The U.S. Senate Committee on Energy and Natural Resources will listen to top energy officials and policy advisers Tuesday morning at 10 am (EST) and discuss ways to export energy and import jobs.
The hearing will be webcast live on the committee’s website, with an archived video available after the hearing ends. Sen. Mary Landrieu (D-La.) chairs the committee and wrote for The Advocate Tuesday that Russia's sanction against her will not prevent her from expanding domestic energy production, increasing energy exports around the world and "supporting our allies and lovers of democracy."
"Tyrants and dictators throughout history have had many reasons to fear revolutions, and this U.S. energy revolution is no different," Landrieu wrote. "I look forward to playing a leading role bringing energy independence to America and freedom to people around the world."
Witnesses to testify include: Adam Sieminski, administrator for U.S. Energy Information Administration; Jaroslav Neverovic, minister of the Lithuanian Energy Ministry; David Montgomery, senior vice president of NERA Economic Consulting; David Goldwyn, senior fellow at the Brookings Institution; and Edward Chow, senior fellow at the Center for Strategic International Studies.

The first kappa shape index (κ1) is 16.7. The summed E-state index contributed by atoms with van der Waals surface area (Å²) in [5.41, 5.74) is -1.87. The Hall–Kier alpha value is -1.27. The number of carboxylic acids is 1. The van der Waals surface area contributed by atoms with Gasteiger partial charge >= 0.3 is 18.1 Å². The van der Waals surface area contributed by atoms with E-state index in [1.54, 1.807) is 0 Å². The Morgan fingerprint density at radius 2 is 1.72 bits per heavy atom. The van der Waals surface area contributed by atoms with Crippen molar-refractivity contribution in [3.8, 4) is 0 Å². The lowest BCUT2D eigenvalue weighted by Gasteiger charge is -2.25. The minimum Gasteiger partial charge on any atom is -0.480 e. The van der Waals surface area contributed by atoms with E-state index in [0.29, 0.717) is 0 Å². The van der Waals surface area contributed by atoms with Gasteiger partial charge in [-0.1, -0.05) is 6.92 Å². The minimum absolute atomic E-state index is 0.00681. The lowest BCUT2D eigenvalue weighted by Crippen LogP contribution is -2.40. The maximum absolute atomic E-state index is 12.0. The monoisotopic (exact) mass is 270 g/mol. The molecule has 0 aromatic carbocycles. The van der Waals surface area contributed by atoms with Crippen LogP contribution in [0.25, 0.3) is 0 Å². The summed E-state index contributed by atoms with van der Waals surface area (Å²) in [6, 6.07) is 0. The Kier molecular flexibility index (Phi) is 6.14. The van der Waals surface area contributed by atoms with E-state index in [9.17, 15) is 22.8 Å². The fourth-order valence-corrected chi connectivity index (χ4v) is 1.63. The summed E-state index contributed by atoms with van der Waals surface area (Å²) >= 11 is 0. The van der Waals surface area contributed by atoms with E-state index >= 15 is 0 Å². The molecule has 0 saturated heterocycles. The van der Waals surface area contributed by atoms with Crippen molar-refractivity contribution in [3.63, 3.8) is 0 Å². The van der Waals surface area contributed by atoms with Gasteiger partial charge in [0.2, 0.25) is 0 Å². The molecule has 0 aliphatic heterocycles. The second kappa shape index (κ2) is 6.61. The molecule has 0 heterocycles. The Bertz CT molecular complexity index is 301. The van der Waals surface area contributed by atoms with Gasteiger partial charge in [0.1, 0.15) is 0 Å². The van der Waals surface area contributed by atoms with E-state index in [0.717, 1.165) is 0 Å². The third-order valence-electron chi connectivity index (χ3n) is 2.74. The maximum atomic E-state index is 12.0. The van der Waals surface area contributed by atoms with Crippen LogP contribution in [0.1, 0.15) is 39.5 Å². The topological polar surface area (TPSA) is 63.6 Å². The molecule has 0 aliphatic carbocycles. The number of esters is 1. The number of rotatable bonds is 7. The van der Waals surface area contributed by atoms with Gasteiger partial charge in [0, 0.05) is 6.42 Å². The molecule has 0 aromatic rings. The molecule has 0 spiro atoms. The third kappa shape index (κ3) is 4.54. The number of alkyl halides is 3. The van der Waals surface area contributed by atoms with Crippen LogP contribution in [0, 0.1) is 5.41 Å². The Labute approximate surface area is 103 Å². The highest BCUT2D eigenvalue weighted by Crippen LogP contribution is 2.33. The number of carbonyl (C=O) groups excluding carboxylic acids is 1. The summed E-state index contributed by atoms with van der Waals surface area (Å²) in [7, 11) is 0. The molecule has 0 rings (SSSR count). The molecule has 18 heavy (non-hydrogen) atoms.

Currently, 24 companies have filed applications and are awaiting approval from the Energy Department to export natural gas, but the agency has granted authorizations slowly. The earliest any company will export liquefied natural gas is 2015.
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Seven companies have made it past that first hurdle, including a facility in Oregon on Monday. But to export LNG, companies also need to build a liquefaction plant, a big freezer. That requires approval from the Federal Energy Regulatory Commission (FERC). Of those seven companies approved by the Energy Department, only one (Sabine Liquefaction, LLC in Sabine Pass, La.) has final federal approval from FERC.
Here’s an interactive map of proposed LNG export facilities in the U.S., provided by the American Petroleum Institute.